0:28:240:28:27

methamphetamine possession in parts of the world where institutions are

0:28:280:28:31

weak. On the cannabis policy, is declared and his colleagues have

0:28:320:28:35

forwarded for legalisation, I find it very disappointing given the

0:28:360:28:39

incredibly progressive and congratulatory policy we should give

0:28:400:28:42

the Lib Dems on mental health. But the issue is mental health is

0:28:430:28:47

absolutely connected, especially, to heavy high potent cannabis use. You

0:28:480:28:51

can't have one strategy odyssey for mental illness and health and turn

0:28:520:28:54

around and say Colorado and Washington may be having it right. I

0:28:550:28:58

can tell you from the US the increasing use use and the problems

0:28:590:29:01

coming out of this massive commercial industry, it is the

0:29:020:29:05

global tobacco industry all over again, we don't want to be copying

0:29:060:29:07

alcohol and tobacco for cannabis. As that specific point, it is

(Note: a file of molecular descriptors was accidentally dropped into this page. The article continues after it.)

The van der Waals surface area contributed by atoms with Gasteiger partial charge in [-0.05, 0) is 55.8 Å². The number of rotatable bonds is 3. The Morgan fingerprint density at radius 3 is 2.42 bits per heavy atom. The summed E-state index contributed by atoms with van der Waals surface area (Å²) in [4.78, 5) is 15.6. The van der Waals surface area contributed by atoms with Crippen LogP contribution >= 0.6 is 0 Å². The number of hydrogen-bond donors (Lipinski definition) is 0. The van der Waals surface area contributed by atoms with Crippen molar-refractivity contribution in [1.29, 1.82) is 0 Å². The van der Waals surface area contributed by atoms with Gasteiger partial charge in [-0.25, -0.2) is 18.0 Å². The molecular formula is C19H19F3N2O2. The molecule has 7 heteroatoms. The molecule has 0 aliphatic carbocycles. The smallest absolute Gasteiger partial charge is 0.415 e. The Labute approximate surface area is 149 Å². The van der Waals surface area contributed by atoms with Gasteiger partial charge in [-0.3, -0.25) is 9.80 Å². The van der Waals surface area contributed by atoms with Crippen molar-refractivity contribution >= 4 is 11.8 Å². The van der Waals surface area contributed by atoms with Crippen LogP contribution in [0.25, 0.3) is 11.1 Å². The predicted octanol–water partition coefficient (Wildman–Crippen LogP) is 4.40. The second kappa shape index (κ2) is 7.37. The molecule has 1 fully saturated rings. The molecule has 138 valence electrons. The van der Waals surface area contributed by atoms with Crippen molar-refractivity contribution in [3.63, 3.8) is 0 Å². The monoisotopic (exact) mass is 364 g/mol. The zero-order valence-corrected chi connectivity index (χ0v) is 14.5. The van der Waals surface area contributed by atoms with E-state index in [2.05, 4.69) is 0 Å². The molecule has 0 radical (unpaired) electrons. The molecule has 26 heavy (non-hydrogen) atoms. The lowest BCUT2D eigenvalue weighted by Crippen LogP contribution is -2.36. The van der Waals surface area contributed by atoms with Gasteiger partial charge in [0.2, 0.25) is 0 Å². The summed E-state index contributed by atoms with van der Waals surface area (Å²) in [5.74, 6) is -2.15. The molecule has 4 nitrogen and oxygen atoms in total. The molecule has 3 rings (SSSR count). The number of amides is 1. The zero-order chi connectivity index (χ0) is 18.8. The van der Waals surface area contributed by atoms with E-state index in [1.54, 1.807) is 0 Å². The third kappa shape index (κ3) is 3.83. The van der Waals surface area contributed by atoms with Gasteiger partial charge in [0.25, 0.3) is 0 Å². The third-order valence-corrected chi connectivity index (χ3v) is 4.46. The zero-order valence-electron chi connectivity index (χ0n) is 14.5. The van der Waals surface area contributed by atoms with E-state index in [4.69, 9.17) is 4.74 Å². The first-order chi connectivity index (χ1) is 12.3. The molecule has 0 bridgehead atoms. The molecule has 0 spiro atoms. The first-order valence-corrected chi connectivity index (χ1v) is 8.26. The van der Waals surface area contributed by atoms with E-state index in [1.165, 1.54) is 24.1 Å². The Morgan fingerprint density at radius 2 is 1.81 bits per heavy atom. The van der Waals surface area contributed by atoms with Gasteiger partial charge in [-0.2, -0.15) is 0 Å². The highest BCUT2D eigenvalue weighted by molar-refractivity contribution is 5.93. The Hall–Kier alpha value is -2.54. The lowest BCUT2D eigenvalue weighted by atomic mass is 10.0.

0:29:080:29:16

interesting because there are links between mental health damage and

0:29:170:29:19

cannabis use which you want to legalise and I suspect... The worst

0:29:200:29:25

people to help either your mental health or your cannabis consumption

0:29:260:29:28

or any other health problem you have is the criminal fraternity around

0:29:290:29:32

the world, why on earth are we allowing these damaging substances

0:29:330:29:40

to be held in the hands of people who wish us ill? Criminals? Surely

0:29:410:29:45

it's better to bring it into the open, to regulate it so you can make

0:29:460:29:49

sure what people consume is safer for them. You can tax it and

0:29:500:29:55

restricted by age, you can make sure that you can go after the criminals

0:29:560:29:59

who at the moment are getting away scot-free. The extraordinary thing

0:30:000:30:03

at the moment is we are locking up people because of possession of